• JAK inhibitors: There is a paucity of data on the use of JAK inhibitors in pregnancy. Fetal risk cannot be ruled out. Pregnancy registries provide some outcome data on tofacitinib used during pregnancy for other conditions (e.g., ulcerative colitis, rheumatoid arthritis, psoriasis). Among the 33 cases reported, pregnancy outcomes were similar to those among the general pregnant population.10-12 Risks of use should be balanced against potential benefits.

How are coronaviruses diagnosed?

COVID-19 can be diagnosed similarly to other conditions caused by viral infections: using a blood, saliva, or tissue sample. However, most tests use a cotton swab to retrieve a sample from the inside of your nostrils.

The CDC, some state health departments, and some commercial companies conduct tests. See your state’s health department website to find out where testing is offered near you.

On April 21, 2020, the Food and Drug Administration (FDA) approved the use of the first COVID-19 home testing kit.

Using the cotton swab provided, people will be able to collect a nasal sample and mail it to a designated laboratory for testing.

The emergency-use authorization specifies that the test kit is authorized for use by people whom healthcare professionals have identified as having suspected COVID-19.

Talk to your doctor right away if you think you have COVID-19 or you notice symptoms.

Your doctor will advise you on whether you should:

  • stay home and monitor your symptoms
  • come into the doctor’s office to be evaluated
  • go to the hospital for more urgent care


Increased intracellular zinc concentrations efficiently impair replication in a number of RNA viruses.1 Zinc has been shown to enhance cytotoxicity and induce apoptosis when used in vitro with a zinc ionophore (e.g., chloroquine). Chloroquine has also been shown to enhance intracellular zinc uptake in vitro.2 The relationship between zinc and COVID-19, including how zinc deficiency affects the severity of COVID-19 and whether zinc supplements can improve clinical outcomes, is currently under investigation.3 Zinc levels are difficult to measure accurately, as zinc is distributed as a component of various proteins and nucleic acids.4

Zinc supplementation alone or in combination with hydroxychloroquine for prevention and treatment of COVID-19 is currently being evaluated in clinical trials. The optimal dose of zinc for the treatment of COVID-19 is not established. The recommended dietary allowance for elemental zinc is 11 mg daily for men and 8 mg for nonpregnant women.5 The doses used in registered clinical trials for COVID-19 vary between studies, with a maximum dose of zinc sulfate 220 mg (50 mg of elemental zinc) twice daily.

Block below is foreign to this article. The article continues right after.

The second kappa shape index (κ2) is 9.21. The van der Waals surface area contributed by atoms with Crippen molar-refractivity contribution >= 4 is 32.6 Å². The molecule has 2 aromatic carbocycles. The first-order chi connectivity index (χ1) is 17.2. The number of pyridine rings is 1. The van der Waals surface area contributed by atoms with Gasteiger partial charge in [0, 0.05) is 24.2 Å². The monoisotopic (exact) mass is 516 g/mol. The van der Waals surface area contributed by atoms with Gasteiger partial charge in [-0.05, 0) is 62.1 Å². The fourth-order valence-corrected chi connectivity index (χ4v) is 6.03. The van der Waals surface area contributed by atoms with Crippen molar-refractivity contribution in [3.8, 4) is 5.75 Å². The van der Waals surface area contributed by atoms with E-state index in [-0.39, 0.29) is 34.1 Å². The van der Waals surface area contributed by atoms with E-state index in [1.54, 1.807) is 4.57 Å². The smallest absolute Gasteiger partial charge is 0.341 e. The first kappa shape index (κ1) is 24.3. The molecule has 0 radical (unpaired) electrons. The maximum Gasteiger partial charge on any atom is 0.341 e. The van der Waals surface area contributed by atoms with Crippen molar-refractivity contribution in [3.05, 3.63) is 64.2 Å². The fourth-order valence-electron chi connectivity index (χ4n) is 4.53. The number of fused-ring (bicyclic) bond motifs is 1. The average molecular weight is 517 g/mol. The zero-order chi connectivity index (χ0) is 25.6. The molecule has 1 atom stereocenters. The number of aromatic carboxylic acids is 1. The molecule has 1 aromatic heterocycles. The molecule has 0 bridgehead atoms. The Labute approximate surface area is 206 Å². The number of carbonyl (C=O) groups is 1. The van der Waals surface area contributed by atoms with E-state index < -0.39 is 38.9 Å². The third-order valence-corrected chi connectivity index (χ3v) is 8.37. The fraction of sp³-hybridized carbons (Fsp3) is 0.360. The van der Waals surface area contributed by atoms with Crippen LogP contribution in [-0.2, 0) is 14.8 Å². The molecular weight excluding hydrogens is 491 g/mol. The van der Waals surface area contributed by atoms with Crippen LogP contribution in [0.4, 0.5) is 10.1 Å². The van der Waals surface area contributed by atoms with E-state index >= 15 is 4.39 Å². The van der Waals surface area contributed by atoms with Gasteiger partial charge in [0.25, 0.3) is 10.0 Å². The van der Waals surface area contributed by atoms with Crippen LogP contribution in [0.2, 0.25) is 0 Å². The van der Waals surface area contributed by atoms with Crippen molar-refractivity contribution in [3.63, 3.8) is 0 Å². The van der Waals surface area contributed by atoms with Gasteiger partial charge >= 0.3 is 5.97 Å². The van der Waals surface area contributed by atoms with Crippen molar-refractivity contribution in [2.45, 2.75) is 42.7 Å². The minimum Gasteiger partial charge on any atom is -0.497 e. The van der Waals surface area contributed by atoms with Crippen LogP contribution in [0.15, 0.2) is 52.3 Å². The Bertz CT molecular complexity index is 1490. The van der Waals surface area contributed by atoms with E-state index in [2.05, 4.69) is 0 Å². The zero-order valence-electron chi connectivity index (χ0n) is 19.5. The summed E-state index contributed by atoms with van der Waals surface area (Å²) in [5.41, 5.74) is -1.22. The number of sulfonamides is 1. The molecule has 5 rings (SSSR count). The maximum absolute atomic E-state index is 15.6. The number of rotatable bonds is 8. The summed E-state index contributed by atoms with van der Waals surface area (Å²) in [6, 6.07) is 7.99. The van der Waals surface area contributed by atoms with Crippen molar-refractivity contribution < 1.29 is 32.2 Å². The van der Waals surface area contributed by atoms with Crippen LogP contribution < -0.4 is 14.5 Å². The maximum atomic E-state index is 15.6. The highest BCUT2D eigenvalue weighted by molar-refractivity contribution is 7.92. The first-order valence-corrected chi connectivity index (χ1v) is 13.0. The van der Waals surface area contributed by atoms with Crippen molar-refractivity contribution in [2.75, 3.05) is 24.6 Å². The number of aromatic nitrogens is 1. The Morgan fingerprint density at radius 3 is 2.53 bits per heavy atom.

Long-term zinc supplementation can cause copper deficiency with subsequent reversible hematologic defects (i.e., anemia, leukopenia) and potentially irreversible neurologic manifestations (i.e., myelopathy, paresthesia, ataxia, spasticity).6,7 Zinc supplementation for a duration as short as 10 months has been associated with copper deficiency.8 In addition, oral zinc can decrease the absorption of medications that bind with polyvalent cations.5 Because zinc has not been shown to have clinical benefit and may be harmful, the Panel recommends against using zinc supplementation above the recommended dietary allowance for the prevention of COVID-19, except in a clinical trial (BIII).

Rationale for Use in Patients With COVID-19

The kinase inhibitors are proposed as treatments for COVID-19 because they can prevent phosphorylation of key proteins involved in the signal transduction that leads to immune activation and inflammation (e.g., the cellular response to proinflammatory cytokines such as interleukin -6).6 This immunosuppression could potentially reduce the inflammation and associated immunopathologies that have been observed in patients with COVID-19. Additionally, JAK inhibitors, particularly baricitinib, have theoretical direct antiviral activity through interference with viral endocytosis, potentially preventing entry into and infection of susceptible cells.7

Asymptomatic or Presymptomatic Infection

Asymptomatic SARS-CoV-2 infection can occur, although the percentage of patients who remain truly asymptomatic throughout the course of infection is variable and incompletely defined. It is unclear what percentage of individuals who present with asymptomatic infection progress to clinical disease. Some asymptomatic individuals have been reported to have objective radiographic findings that are consistent with COVID-19 pneumonia.10,11 The availability of widespread virologic testing for SARS-CoV-2 and the development of reliable serologic assays for antibodies to the virus will help determine the true prevalence of asymptomatic and presymptomatic infection. See Therapeutic Management of Patients With COVID-19 for recommendations regarding SARS-CoV-2–specific therapy.

What treatments are available?

There’s currently no treatment specifically approved for COVID-19, and no cure for an infection, although treatments and vaccines are currently under study.

Instead, treatment focuses on managing symptoms as the virus runs its course.

Seek medical help if you think you have COVID-19. Your doctor will recommend treatment for any symptoms or complications that develop and let you know if you need to seek emergency treatment.